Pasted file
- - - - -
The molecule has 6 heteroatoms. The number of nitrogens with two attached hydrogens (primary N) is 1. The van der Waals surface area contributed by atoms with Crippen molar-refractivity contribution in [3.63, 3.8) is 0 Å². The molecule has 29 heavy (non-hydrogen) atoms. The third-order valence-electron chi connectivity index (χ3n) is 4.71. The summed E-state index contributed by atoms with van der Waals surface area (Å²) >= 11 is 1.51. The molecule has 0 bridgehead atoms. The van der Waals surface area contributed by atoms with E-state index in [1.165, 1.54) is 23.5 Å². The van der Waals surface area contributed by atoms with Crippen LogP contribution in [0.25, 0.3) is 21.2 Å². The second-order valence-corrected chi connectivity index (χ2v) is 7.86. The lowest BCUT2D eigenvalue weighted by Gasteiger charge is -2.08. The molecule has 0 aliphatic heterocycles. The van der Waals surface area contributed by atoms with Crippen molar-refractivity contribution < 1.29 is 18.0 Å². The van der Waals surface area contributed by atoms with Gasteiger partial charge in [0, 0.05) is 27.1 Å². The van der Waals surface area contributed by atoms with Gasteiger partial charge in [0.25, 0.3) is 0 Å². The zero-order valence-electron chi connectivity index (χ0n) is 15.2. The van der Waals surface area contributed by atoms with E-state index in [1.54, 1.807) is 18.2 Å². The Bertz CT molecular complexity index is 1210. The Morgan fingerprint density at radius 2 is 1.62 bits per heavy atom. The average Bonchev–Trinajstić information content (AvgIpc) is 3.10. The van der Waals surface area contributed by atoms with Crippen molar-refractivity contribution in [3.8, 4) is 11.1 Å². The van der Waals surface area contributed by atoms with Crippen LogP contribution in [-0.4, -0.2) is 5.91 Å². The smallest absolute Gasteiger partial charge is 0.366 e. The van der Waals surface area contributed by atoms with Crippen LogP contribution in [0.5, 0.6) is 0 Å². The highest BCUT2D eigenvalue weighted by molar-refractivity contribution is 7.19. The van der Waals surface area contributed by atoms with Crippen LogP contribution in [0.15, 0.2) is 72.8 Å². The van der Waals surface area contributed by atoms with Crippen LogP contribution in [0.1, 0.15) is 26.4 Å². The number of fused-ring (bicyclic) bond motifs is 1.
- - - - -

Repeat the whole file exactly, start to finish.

The molecule has 6 heteroatoms. The number of nitrogens with two attached hydrogens (primary N) is 1. The van der Waals surface area contributed by atoms with Crippen molar-refractivity contribution in [3.63, 3.8) is 0 Å². The molecule has 29 heavy (non-hydrogen) atoms. The third-order valence-electron chi connectivity index (χ3n) is 4.71. The summed E-state index contributed by atoms with van der Waals surface area (Å²) >= 11 is 1.51. The molecule has 0 bridgehead atoms. The van der Waals surface area contributed by atoms with E-state index in [1.165, 1.54) is 23.5 Å². The van der Waals surface area contributed by atoms with Crippen LogP contribution in [0.25, 0.3) is 21.2 Å². The second-order valence-corrected chi connectivity index (χ2v) is 7.86. The lowest BCUT2D eigenvalue weighted by Gasteiger charge is -2.08. The molecule has 0 aliphatic heterocycles. The van der Waals surface area contributed by atoms with Crippen molar-refractivity contribution < 1.29 is 18.0 Å². The van der Waals surface area contributed by atoms with Gasteiger partial charge in [0, 0.05) is 27.1 Å². The van der Waals surface area contributed by atoms with Gasteiger partial charge in [0.25, 0.3) is 0 Å². The zero-order valence-electron chi connectivity index (χ0n) is 15.2. The van der Waals surface area contributed by atoms with E-state index in [1.54, 1.807) is 18.2 Å². The Bertz CT molecular complexity index is 1210. The Morgan fingerprint density at radius 2 is 1.62 bits per heavy atom. The average Bonchev–Trinajstić information content (AvgIpc) is 3.10. The van der Waals surface area contributed by atoms with Crippen molar-refractivity contribution in [3.8, 4) is 11.1 Å². The van der Waals surface area contributed by atoms with Crippen LogP contribution in [-0.4, -0.2) is 5.91 Å². The smallest absolute Gasteiger partial charge is 0.366 e. The van der Waals surface area contributed by atoms with Crippen LogP contribution in [0.5, 0.6) is 0 Å². The highest BCUT2D eigenvalue weighted by molar-refractivity contribution is 7.19. The van der Waals surface area contributed by atoms with Crippen LogP contribution in [0.15, 0.2) is 72.8 Å². The van der Waals surface area contributed by atoms with Crippen LogP contribution in [0.1, 0.15) is 26.4 Å². The number of fused-ring (bicyclic) bond motifs is 1.